“We were appalled by the decision of TECRO and strongly condemn the suppression of freedom of speech,” the three organizations said in a statement on Thursday.
“Dr Huang is neither a member of the KMT nor the DPP and he would not be speaking for any political party, but was to use his professional expertise to analyze and to probe this subject matter. It is sad and unfortunate to witness this attempt to hinder the development of Taiwan’s hard-earned democracy,” the statement added.
TECRO also issued a statement on Thursday saying that Huang was one of the leaders of the Sunflower movement who had illegally occupied the Legislative Yuan in Taipei for 24 days.
The statement said the application to use the Cultural Center was denied by an overwhelming majority vote of advisors and commissioners for the Taiwanese community.
They cited three reasons: “The organizers announced the speech venue as a fait accompli before obtaining permission. If approved, it would have set an unacceptable precedent. The organizers announced plans to convene a press conference if the application was denied. This coercive behavior should not be encouraged. The Cultural Center is not an appropriate place to hold events that may arouse political controversy.”
EFFICIENCY: The rules for Philippine arrivals were revised after 17.6% of arrivals with symptoms tested positive, compared with 0.7% of those with no symptoms Starting today, Chinese spouses who hold a reunion permit can apply to enter Taiwan and travelers without symptoms from the Philippines do not need to be tested for COVID-19 upon arrival, but are to be tested after a 14-day quarantine, the Central Epidemic Command Center (CECC) said yesterday. Minister of Health and Welfare Chen Shih-chung (陳時中), who heads the center, said that from today, Chinese who are married to a Taiwanese citizen and hold a reunion permit can apply to the National Immigration Agency for entry into Taiwan. Chinese who are married to a foreign national and hold an accompanied reunion permit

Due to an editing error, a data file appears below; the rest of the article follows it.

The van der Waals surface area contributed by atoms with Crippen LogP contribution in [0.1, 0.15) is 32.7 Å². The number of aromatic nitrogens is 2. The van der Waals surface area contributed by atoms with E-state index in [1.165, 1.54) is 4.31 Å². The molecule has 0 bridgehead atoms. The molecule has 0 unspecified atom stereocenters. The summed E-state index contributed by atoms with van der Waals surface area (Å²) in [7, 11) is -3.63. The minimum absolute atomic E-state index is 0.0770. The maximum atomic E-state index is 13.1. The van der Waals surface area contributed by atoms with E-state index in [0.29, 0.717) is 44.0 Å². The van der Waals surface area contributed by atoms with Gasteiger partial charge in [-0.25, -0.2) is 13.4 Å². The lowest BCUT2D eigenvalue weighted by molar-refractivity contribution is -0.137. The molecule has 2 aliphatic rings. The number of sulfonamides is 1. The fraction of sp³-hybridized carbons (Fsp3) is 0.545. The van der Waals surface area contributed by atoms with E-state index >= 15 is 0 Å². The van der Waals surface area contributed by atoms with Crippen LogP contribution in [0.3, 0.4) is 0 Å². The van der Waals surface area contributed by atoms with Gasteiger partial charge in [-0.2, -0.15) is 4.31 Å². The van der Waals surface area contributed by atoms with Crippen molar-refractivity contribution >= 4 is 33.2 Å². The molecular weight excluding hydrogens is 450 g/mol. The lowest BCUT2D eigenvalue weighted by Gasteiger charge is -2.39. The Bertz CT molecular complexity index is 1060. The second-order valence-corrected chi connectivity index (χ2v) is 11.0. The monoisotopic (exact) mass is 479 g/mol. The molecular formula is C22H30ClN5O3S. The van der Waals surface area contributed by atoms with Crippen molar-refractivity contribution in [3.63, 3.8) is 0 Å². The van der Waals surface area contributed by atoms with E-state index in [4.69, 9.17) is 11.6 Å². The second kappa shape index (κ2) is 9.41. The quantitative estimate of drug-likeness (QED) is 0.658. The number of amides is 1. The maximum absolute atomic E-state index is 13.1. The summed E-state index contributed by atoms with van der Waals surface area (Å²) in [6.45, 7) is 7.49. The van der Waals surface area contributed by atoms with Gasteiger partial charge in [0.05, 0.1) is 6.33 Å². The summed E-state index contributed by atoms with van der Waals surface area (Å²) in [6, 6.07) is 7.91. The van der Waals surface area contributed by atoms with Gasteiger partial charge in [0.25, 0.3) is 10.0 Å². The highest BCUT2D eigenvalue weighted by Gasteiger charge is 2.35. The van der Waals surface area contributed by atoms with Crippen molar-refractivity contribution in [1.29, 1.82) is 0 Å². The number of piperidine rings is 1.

PENGHU INSPECTION: Taiwan cannot let its enemies strut around in its airspace, Tsai said, one day after a Chinese spokesman denied a median line exists in the Taiwan Strait Following China’s assertion on Monday that there is no “median line” in the Taiwan Strait, President Tsai Ing-wen (蔡英文) yesterday pledged to defend the nation’s airspace during a visit to an air force base in Penghu, saying that Taiwan cannot allow others to flex their military muscle in its territorial airspace. Tsai praised the “heroic performance” of the pilots of the Indigenous Defense Fighters who have been intercepting Chinese People’s Liberation Army Air Force planes in recent days. “I have a lot of confidence in you. As soldiers of the Republic of China [ROC], how could we let enemies strut
CONSOLIDATION? Taiwan Thinktank deputy executive-general Doong Sy-chi said Beijing’s intimidation tactics are further alienating those who identify as Chinese Only 2 percent of respondents to a poll on constitutional amendments and national identity identified as Chinese, while 62.6 percent identified as Taiwanese, the Taiwan Thinktank said yesterday. Legislators have proposed amendments to the Additional Articles of the Constitution (憲法增修條文), which would change the definition of the nation’s territory, remove the Taiwan Provincial Government as an entity, prioritize the use of “Taiwan” for national groups at international events, and remove restrictions on defining the national emblem, national flag and national anthem. The poll showed that 80.5 percent of respondents agreed that the nation should participate as “Taiwan” at events organized by world
MISTAKE: The Global Covenant of Mayors for Climate and Energy is not a UN body, and the government is committed to protecting the nation’s name, Joseph Wu said The Ministry of Foreign Affairs yesterday condemned the Global Covenant of Mayors for Climate and Energy for listing Taiwanese cities as belonging to China on its Web site, and asked that it correct the error. The organization was inaugurated in Brussels in 2016 as a global coalition of mayors committed to reducing greenhouse gas emissions. Six Taiwanese cities at the time joined the coalition as cities in “Taiwan,” the ministry said. However, officials from the Kaohsiung City Government — one of the organization’s members — last week noticed that the city was now listed on the organization’s Web site as a